The Federal Government has flagged off the 2022 readership promotion campaign to sensitize Nigerians on the importance of reading as a tool for national growth.
At the event in Abuja, the Minister of state for Education Mr Goodluck Opiah said the campaign is designed by the National Library of Nigeria to capture the thirty six states of the federation and the federal capital territory Abuja.
The Minister said the theme of this year’s campaign, “Reading as a Panacea for Societal Problems” is timely and appropriate, considering the declining level of reading habit in the world and Nigeria in particular Nigeria.
According to Mr Opiah ‘’specifically, the campaign is expected to consider the extent to which reading culture enhances the development of a nation.
He continued “The outcome is expected to move the nation forward economically, socially and politically. a reading society no doubt is an informed and knowledgeable society that contributes positively to economic transformation and all-round development of its country. Reading adds quality to life, provides access to culture and cultural heritage. Reading empowers and emancipates brings people together’’.
He stressed that The Federal Ministry of Education has made the promotion of reading culture one of our top priorities which is reflected in Pillar 10 (Library Services in Education) of the Ministry’s Education For Change: A Ministerial Strategic Plan (MSP).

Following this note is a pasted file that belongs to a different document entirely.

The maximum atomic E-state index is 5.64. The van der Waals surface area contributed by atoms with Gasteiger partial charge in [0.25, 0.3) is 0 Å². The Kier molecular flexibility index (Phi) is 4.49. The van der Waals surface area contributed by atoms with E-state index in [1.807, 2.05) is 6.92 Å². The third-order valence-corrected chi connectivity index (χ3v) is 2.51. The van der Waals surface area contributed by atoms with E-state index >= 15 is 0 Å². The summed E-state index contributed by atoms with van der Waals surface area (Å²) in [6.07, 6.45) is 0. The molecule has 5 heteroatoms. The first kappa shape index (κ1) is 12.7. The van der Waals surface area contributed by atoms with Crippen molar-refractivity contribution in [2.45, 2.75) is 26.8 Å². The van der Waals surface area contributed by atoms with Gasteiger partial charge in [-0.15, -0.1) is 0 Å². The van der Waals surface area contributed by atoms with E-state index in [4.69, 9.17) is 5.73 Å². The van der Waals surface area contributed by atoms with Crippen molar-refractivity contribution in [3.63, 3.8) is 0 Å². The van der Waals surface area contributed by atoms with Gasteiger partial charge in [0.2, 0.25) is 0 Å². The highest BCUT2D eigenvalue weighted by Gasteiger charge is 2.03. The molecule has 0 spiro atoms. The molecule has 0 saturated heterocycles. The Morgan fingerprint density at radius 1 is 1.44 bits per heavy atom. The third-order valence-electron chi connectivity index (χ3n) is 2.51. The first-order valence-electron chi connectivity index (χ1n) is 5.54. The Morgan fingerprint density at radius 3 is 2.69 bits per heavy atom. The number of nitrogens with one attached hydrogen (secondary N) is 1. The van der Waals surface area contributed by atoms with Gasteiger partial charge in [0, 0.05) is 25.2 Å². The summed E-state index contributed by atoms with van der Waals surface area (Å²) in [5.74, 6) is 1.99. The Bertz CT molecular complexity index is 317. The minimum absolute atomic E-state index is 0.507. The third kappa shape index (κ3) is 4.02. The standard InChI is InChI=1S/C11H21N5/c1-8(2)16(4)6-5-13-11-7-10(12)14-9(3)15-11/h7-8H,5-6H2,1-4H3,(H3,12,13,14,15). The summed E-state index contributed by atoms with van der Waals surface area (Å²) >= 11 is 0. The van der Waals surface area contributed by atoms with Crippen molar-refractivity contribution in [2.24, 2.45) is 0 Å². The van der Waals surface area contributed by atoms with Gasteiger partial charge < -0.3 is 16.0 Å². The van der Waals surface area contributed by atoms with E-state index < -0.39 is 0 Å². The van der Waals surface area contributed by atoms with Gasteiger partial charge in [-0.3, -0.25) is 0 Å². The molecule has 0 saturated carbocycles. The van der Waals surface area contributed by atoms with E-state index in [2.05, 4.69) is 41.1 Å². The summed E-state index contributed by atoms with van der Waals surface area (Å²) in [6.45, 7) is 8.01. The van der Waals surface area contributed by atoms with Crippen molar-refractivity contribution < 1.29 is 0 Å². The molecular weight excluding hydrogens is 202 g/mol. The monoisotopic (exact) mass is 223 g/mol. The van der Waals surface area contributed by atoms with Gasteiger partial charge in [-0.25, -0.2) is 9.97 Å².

The National Librarian and Chief Executive officer of the National Library of Nigeria Professor Chinwe Veronica Anunobi said the readership campaign is part of efforts to eradicate the rate of illiteracy in Nigeria.
Professor Anunobi explained that the 2022 readership campaign is designed to impact on people at the rural areas, out of school children and those at the IDPs camp.
‘’This year’s campaign which is borne out of the need to impact on the local people- “the Hard to Reach” will be held in the hinterlands where out of school children which was put at 20million by UNESCO as well as the illiterate adults are found. When we say Hard-to- Reach, we are not only talking about geographical spaces, but language barriers. So we are taking the campaign to royal palaces, to meet the royal fathers who will galvanize support by identifying volunteers, which will drive the project in those communities’’. Professor Anunobi said
The National Librarian affirmed that the campaign would also identify problems which militate against the development of good breading habit and initiate interventions that would eliminate obstacles to reading.